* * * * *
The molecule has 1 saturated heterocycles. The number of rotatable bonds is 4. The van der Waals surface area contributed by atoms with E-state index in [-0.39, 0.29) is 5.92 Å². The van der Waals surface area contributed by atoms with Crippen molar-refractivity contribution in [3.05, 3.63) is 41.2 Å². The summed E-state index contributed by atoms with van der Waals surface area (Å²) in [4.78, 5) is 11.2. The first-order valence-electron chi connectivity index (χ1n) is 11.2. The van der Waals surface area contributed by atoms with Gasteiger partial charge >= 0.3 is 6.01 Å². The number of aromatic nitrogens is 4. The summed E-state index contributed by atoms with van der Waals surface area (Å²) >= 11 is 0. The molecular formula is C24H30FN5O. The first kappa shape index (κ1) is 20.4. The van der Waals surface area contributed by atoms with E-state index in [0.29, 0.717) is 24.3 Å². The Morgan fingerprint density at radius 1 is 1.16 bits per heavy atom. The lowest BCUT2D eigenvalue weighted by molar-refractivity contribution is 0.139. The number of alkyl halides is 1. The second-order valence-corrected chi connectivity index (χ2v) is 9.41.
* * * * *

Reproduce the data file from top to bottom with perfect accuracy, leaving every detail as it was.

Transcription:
The molecule has 1 saturated heterocycles. The number of rotatable bonds is 4. The van der Waals surface area contributed by atoms with E-state index in [-0.39, 0.29) is 5.92 Å². The van der Waals surface area contributed by atoms with Crippen molar-refractivity contribution in [3.05, 3.63) is 41.2 Å². The summed E-state index contributed by atoms with van der Waals surface area (Å²) in [4.78, 5) is 11.2. The first-order valence-electron chi connectivity index (χ1n) is 11.2. The van der Waals surface area contributed by atoms with Gasteiger partial charge >= 0.3 is 6.01 Å². The number of aromatic nitrogens is 4. The summed E-state index contributed by atoms with van der Waals surface area (Å²) >= 11 is 0. The molecular formula is C24H30FN5O. The first kappa shape index (κ1) is 20.4. The van der Waals surface area contributed by atoms with E-state index in [0.29, 0.717) is 24.3 Å². The Morgan fingerprint density at radius 1 is 1.16 bits per heavy atom. The lowest BCUT2D eigenvalue weighted by molar-refractivity contribution is 0.139. The number of alkyl halides is 1. The second-order valence-corrected chi connectivity index (χ2v) is 9.41.